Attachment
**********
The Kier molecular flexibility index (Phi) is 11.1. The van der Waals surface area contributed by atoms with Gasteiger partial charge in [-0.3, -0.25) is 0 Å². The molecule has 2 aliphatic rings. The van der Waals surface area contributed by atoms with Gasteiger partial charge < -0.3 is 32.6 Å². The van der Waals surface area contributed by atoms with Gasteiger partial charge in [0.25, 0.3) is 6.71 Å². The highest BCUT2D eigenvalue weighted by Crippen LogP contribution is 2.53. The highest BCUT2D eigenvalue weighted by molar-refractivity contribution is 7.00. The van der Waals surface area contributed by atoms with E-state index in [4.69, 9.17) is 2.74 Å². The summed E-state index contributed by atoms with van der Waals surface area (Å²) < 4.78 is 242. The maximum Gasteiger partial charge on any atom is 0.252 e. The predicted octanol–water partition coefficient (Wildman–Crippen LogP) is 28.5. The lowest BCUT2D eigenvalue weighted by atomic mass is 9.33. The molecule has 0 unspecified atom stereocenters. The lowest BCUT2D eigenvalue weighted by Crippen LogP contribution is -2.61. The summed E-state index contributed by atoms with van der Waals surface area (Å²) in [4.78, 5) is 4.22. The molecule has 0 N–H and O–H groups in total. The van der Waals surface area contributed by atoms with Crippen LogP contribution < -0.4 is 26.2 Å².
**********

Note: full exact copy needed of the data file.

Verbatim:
The Kier molecular flexibility index (Phi) is 11.1. The van der Waals surface area contributed by atoms with Gasteiger partial charge in [-0.3, -0.25) is 0 Å². The molecule has 2 aliphatic rings. The van der Waals surface area contributed by atoms with Gasteiger partial charge < -0.3 is 32.6 Å². The van der Waals surface area contributed by atoms with Gasteiger partial charge in [0.25, 0.3) is 6.71 Å². The highest BCUT2D eigenvalue weighted by Crippen LogP contribution is 2.53. The highest BCUT2D eigenvalue weighted by molar-refractivity contribution is 7.00. The van der Waals surface area contributed by atoms with E-state index in [4.69, 9.17) is 2.74 Å². The summed E-state index contributed by atoms with van der Waals surface area (Å²) < 4.78 is 242. The maximum Gasteiger partial charge on any atom is 0.252 e. The predicted octanol–water partition coefficient (Wildman–Crippen LogP) is 28.5. The lowest BCUT2D eigenvalue weighted by atomic mass is 9.33. The molecule has 0 unspecified atom stereocenters. The lowest BCUT2D eigenvalue weighted by Crippen LogP contribution is -2.61. The summed E-state index contributed by atoms with van der Waals surface area (Å²) in [4.78, 5) is 4.22. The molecule has 0 N–H and O–H groups in total. The van der Waals surface area contributed by atoms with Crippen LogP contribution < -0.4 is 26.2 Å².